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Learn everything about the earthquakes in the Lesvos Petrified Forest Geopark

Source:http://www.globalgeopark.org Source:EGN Website Published:May 13,2009





An original educational programme was been designed by the Lesvos Petrified Forest Geopark and runs in the Natural History Museum in Sigri. The programme has been enthusiastically welcomed by the schools of Lesvos, but also of other Greek areas that visit the island to participate in it. The theme of the programme is a burning issue in Greece and many other countries located along tectonic plate boundaries. Specifically, the programme concerns the natural phenomenon of the earthquake and seismic hazard.

The 2-hour programme, addressed to basic and secondary educational level, includes a presentation on the causes of earthquakes, the ways the seismic waves travel through the Earth and the catastrophic effects they might have. Subsequently, the children visit the Museum’s exhibition hall where they can visualise the movements of the Earth’s crust and their link with the generation of earthquakes through interactive models. A real seismometer records the waves they produce on the ground while walking, while screens show the recordings of the seismographs in Sigri and the University of Thessaloniki in real time. A poster exhibition gives further information on the connection between mythological characters and natural phenomena, historical earthquakes in the islands on NE Aegean, large faults in these islands linked with the most recent tectonic activity in the Aegean area and other catastrophic natural phenomena linked with the earthquakes. The children have the great opportunity to see a real fault in the back-yard of the museum and understand how the rocks deform, fracture and move along the fault plane. The highlight of the programme, without any doubt, is the seismic table installation of the Museum. The installation, turned into a school-class, can simulate the seismic movement of some of the most destructive earthquakes of the recent years. Children can sit in their desks and feel the tremors the people of Cobe, Japan, felt on the 17th January 1995, or of Gujarat, India, on the 26th of January 2001. This activity aims to the familiarisation of the children with the right behaviour during and right after an earthquake, since they can practise what they learn during the programme in a perfectly safe environment.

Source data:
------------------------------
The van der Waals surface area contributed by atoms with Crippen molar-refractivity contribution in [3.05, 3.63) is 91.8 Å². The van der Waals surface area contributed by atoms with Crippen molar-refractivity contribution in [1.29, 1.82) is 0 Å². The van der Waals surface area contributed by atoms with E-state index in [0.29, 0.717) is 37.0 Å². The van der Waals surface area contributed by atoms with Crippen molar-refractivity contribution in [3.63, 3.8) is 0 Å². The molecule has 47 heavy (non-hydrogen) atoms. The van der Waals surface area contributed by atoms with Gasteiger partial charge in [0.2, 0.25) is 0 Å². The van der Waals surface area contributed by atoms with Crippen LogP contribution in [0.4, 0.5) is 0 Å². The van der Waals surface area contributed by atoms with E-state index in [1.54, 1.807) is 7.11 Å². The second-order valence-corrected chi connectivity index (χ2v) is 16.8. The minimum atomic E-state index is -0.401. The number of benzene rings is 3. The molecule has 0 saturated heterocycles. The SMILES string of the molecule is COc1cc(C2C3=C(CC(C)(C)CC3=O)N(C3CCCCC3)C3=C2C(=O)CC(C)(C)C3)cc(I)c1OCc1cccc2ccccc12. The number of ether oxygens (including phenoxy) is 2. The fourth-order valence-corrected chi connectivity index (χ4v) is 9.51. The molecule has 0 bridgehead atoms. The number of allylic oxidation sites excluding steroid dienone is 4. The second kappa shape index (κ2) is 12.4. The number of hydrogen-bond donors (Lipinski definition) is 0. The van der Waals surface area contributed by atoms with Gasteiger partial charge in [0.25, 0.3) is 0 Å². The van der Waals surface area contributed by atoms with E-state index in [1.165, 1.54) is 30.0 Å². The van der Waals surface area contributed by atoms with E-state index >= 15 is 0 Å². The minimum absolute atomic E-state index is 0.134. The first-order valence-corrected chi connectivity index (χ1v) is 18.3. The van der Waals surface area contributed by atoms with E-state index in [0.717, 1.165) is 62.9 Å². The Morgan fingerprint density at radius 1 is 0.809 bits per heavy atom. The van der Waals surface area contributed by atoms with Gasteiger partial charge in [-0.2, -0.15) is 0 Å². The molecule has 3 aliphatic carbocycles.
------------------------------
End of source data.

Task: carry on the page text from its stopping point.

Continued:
The new educational programme of the Lesvos Petrified Forest Geopark has until now a huge success, since more than 900 children have already participated and about 500 more have already booked. The great value of this programme in an area with very intense seismic activity such as the NE Aegean is evident. Greece, being at the front of the Eurasian tectonic plate which collides with the African one, is the most seismic country in Europe and earthquakes are very usual and, in some areas, even every-day events. The programme targets to the familiarisation of children with earthquakes and natural phenomena that can follow them, as knowledge is the most successful weapon against an earthquake’s catastrophic effects.

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